CES remains the most important tech week of the year. Every January, the show brings together the world’s largest tech companies, the next generation of startups chasing disruptive ideas, tech journalists and influencers, big box retailers looking for products to fill their shelves, and tens of thousands of See what’s next.
While it won’t reach the heyday of a decade ago, this year’s show will have exhibitors, international media and attendee numbers that look more like the pre-pandemic tech industry. Many aspects of the show will also be broadcast live to a global audience — a welcome remnant of the past two years of pandemic-dominated programming.
This year’s 2023 edition will be more like the flashy CES you’ve seen in countless news reports and Internet videos over the past few decades.
Still, four big questions loom. Keep an eye on these themes as this week’s report rolls out.
1. Will Big Tech give us more than just gimmicks?
At CES, big tech companies are notorious for showing off concepts that no one buys, like 100-inch TVs, roll-up displays, silly robots, and one-man helicopters that parade as flying cars. While stingy consumers battered by inflation can certainly enjoy some entertainment, it will be the year if Big Tech stops relying on their well-worn parlor tricks and instead focuses on more substantive, useful innovations. A welcome development at CES.
2. Who can convince us to care about the Metaverse?
Right now, the virtual world is a lot like a lost puppy wandering around, smelling everything. There will certainly be plenty of companies — from hardware makers to NFT peddlers — looking for a place in the Metaverse ecosystem in case it succeeds.
We’ll be watching the next big announcement for the HTC Vive on Thursday, January 5th. Will HTC’s new headphones make the Metaverse more appealing? wait and see. Of course, Apple’s long-awaited over-ear headphones will shine in 2023, but Apple won’t be at the show, and no one knows how long we’ll have to wait to see something from them.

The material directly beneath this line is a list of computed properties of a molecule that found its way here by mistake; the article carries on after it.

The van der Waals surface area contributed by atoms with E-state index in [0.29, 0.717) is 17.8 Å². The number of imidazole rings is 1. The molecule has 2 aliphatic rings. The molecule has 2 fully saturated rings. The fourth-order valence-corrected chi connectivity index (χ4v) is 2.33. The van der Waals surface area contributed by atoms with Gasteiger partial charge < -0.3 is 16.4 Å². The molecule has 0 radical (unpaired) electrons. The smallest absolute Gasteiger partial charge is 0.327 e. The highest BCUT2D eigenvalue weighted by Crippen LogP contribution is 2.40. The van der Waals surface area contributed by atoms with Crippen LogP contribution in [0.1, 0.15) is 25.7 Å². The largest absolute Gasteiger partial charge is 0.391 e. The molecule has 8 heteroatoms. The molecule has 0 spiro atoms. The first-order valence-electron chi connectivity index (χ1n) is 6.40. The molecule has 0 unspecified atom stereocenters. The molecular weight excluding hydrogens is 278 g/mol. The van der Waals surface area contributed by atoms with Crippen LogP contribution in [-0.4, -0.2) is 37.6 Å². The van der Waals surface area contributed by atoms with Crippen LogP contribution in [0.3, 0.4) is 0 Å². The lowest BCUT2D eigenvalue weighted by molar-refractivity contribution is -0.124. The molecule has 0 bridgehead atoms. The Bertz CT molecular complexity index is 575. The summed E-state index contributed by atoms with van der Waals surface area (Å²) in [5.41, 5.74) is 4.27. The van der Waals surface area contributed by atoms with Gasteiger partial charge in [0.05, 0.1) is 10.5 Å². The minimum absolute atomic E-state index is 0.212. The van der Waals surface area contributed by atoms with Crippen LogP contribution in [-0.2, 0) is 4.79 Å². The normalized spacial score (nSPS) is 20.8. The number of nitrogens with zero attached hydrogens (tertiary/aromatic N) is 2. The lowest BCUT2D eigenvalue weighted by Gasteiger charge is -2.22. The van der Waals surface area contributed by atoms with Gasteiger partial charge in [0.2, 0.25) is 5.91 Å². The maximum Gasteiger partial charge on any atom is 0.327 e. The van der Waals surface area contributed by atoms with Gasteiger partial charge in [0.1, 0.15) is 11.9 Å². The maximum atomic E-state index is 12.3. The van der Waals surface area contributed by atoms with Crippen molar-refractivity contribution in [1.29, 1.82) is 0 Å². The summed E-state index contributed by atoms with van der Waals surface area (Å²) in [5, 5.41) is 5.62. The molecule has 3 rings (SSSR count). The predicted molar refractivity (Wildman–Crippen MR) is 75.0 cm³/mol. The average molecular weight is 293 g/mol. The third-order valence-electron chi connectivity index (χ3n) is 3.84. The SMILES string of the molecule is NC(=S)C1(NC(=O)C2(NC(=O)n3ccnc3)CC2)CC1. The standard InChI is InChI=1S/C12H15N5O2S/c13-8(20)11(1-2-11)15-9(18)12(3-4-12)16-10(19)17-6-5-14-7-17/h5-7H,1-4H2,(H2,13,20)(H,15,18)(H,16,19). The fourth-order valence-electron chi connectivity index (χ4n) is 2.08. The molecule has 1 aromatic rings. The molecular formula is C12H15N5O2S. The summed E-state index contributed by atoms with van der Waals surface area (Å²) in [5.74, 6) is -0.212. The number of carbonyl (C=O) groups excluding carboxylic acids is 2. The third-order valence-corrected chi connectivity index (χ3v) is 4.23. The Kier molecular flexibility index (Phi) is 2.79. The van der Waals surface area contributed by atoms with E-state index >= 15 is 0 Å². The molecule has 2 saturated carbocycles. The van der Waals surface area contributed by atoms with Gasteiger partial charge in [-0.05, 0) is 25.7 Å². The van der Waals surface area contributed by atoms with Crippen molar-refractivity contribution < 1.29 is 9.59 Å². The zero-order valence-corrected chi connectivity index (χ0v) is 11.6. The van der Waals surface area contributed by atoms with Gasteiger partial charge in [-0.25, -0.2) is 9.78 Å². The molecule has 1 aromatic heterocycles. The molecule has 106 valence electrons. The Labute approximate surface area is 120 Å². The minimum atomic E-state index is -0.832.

3. Will artificial intelligence start automating useful things?
AI enters consumer consciousness in 2022 through Lensa, Dall-E, ChatGPT and other tools. It wows us with its ability to produce human-like creations, and raises troubling ethical questions about intellectual property and fair attribution.
These ethical questions will only deepen in 2023. But AI’s bigger gains could come from the way smarter AI and machine learning will connect the dots behind the scenes to automate work and make life simpler. That’s where many of the most impactful opportunities await, and we have to hope this year’s CES showcases some exciting projects and startups that can make humans smarter and more efficient.
Also: CES 2023 Tech I’m Watching: Metaverse, Future ER, Food Tech, NFTs
4. Do the best things come from unexpected places?
More than 3,000 companies will be exhibiting at CES 2023, with one third exhibiting for the first time. While big TV suppliers, PC companies and automakers will get the limelight, many smaller startups and entrepreneurs will have the most disruptive technologies at the show. Over the past few years, I’ve seen small startups with technologies that were years ahead of larger companies — including things that later showed up as features in mainstream products.
Best of all, the most innovative stuff at CES 2023 will likely come from companies you’ve never heard of. ZDNET’s mission is to find them. Stay tuned.
You can watch our short video summarizing the four major themes of CES 2023 on YouTube (embedded below), Instagram Reel, or TikTok.